Asparagus is amazing and is known to be kind of an expensive vegetable, and for good reason. Aside from its many health benefits the flavor is great on its own and goes perfectly with pretty much any meat.
It’s amazingly expensive though, and we’re all wondering just why that is.
Well, a little digging around got us some pretty solid answers. Four of them to be exact, so that’s what we’re going to talk about today.
Why is asparagus so expensive?
Asparagus is so expensive mostly due to farmers needing to cover their costs for growing these crops.
It breaks down into 4 important reasons, and we’ll explain each of them but in short:
Growing asparagus is hard.
You need lots of people.
And the final yield is not as much as you may like, especially when compared to other crops like apples or coffee, or raspberries.
Overall, not a very cost-effective vegetable crop, but people love it and so it stayed.
Back in the 1850s Sacramento, U.S. was the main area asparagus was grown. This meant that production was domestic, lowering prices.
But asparagus is a very seasonal vegetable – a few weeks in spring – so you wouldn’t be able to find it on shelves all the time.
That changed when asparagus farms started cropping up in Central and South America, and a lot of asparagus was imported into the U.S., leading to higher prices due to shipping costs.
This is the case globally now, with asparagus being available year-round but at prices ranging from $5 to $3/bunch, with the dip appearing in spring.
Seeing as each bunch is roughly one pound/450 gr, and you end up discarding at least a third (the lower, thicker parts), the price is a little steep.
So, let’s see exactly why that is, and how each factor changed the equation.
Asparagus takes a long time to yield very little
Asparagus is a perennial plant, meaning once it gets its roots set and it gets a chance to establish itself, it’s going to be there for a very long time. Think a couple of decades, at least.
This means that you can pick it every year, as it will keep on returning as long as the soil is fertile, the sun is plenty, and water is also aplenty but well drained.
The only trouble is that it takes 2-3 years from planting to the first crop, meaning the farmers won’t be able to do a single thing with the land that’s occupied by asparagus.
For those 2-3 years it’s just empty land, and it won’t pay for itself for years to come.
For a farmer living off of selling their crop, this is pretty severe so they need to cover their expenses with other crops, while also tending to the asparagus.
Only about half a pound/approx 200 gr of asparagus can be harvested from one plant.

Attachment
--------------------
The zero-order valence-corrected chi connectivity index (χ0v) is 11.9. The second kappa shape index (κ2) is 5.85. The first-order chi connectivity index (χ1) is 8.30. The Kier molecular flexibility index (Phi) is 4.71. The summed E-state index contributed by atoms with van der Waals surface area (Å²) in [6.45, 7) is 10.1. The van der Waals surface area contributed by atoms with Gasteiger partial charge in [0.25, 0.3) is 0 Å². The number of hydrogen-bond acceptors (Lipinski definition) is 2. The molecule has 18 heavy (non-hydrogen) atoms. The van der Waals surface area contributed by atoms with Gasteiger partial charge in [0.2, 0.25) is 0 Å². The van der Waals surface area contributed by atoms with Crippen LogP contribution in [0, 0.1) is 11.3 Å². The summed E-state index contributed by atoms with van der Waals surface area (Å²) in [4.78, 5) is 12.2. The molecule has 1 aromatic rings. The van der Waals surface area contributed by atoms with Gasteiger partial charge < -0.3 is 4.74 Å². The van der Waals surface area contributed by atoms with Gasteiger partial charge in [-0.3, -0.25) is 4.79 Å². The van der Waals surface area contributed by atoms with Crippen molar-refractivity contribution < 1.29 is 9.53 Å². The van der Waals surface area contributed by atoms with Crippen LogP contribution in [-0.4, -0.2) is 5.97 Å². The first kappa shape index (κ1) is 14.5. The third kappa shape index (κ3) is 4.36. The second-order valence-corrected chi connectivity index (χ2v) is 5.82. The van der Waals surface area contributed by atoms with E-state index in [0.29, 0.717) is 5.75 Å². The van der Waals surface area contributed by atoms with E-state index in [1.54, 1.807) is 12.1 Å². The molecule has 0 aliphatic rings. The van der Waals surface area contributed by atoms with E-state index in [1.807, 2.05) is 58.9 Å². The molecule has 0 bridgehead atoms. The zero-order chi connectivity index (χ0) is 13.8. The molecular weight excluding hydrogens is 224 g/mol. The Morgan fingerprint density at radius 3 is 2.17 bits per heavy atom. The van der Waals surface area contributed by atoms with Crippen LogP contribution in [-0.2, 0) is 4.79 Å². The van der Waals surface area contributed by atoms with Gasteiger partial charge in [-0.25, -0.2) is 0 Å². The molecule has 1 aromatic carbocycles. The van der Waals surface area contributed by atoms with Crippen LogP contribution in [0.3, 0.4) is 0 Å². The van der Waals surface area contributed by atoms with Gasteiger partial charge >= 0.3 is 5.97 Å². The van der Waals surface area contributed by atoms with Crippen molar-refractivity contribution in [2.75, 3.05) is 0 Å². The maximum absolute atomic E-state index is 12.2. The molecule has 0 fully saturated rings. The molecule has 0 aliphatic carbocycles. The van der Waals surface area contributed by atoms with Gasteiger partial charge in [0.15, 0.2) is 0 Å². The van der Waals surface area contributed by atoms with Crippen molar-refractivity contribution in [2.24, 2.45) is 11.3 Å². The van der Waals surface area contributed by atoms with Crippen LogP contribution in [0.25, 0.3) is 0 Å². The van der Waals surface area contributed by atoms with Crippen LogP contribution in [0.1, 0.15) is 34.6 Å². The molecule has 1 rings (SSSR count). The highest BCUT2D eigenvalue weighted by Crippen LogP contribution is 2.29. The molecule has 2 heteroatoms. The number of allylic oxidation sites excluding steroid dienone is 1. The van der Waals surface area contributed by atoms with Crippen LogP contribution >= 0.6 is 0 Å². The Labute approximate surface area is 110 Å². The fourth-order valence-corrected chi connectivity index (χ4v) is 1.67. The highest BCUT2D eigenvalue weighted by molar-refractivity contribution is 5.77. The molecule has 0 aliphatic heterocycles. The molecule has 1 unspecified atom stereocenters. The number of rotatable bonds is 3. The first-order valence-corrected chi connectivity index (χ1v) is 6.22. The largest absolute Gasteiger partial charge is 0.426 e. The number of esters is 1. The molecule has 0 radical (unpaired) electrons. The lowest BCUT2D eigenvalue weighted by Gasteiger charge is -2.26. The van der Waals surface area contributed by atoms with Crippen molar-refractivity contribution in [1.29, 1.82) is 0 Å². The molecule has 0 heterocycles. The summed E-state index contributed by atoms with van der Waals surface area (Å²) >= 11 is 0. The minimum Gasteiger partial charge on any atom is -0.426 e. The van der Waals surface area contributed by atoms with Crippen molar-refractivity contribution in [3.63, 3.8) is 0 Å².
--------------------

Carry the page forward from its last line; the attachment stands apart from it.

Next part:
2. Asparagus crops are very fussy
The fact is, asparagus is very sensitive to light and water and its growth fluctuates a lot according to those factors. Which means they need to be kept strictly under control.
There are cases when growth will spike dramatically (much like bamboo), growing several inches per day.
And there are cases when a poorly timed frost will decimate the entire crop for the whole year, due to asparagus sensitivity.
Aside from waiting for several years for the crop to take and grow and then be harvested, asparagus need very fertile land.
This means fertilization treatment, as well as good compost while the plants are growing.
Again, more work for the farmers.
3. Picking asparagus is labor intensive
Another reason asparagus is so expensive is the way it’s harvested. Unlike other crops that may be harvested via machine, like wheat or apples, or olives, asparagus is picked manually.
This means that workers are in the fields bent over and cutting asparagus spears all day, every day. By all day we mean that it sometimes gets to a 12-hour workday.
On days when the asparagus grows particularly fast, the work hours may be longer and the workers need to be paid accordingly.
The main reason asparagus isn’t picked via machine is because each plant needs to be inspected and judged to be good for harvest for that particular day.
Each plant’s state changed from day to day, what with the growth rate of the spears, so each plant is inspected each day.
After harvesting the spears are sent to be sorted by size, bundled and weighed, and then sent to the market.
4. Lots of asparagus is imported
Another important reason asparagus is so expensive is the fact that it’s imported. What used to be a domestic product in the U.S. is now an international import.
Very few countries have the climate and the sheer acreage to plant asparagus and properly grow it. This means that aside from a select few (those who grow asparagus), everyone’s importing it from somewhere.
This raises the price because of shipping costs by default but also because asparagus is fiddly.
This vegetable doesn’t keep as well as apples during transport, so they must be very well packaged to not bruise or break.
Asparagus can only keep fresh for a few days, so transport must be very fast, which costs extra.
This is a very seasonal item, and it’s harvested in spring for a few weeks and that’s it. Other than that, the world relies on hot, humid climate countries to produce asparagus year-round.
And then there are the import taxes, handling fees, and all that, which again raise the overall price.
All in all, it’s something everyone loves but only a select few can offer so prices are almost always high.
Think of avocado. This green delight isn’t as easily produced as apples, and only a few countries export it so its price is fairly high. The same goes for asparagus, though it takes it up a notch.
For how good it tastes and how well it goes with pretty much anything, we think it’s well worth the splurge now and then. As expensive as it is, asparagus is delicious and if you’ve never had it, you’re missing out.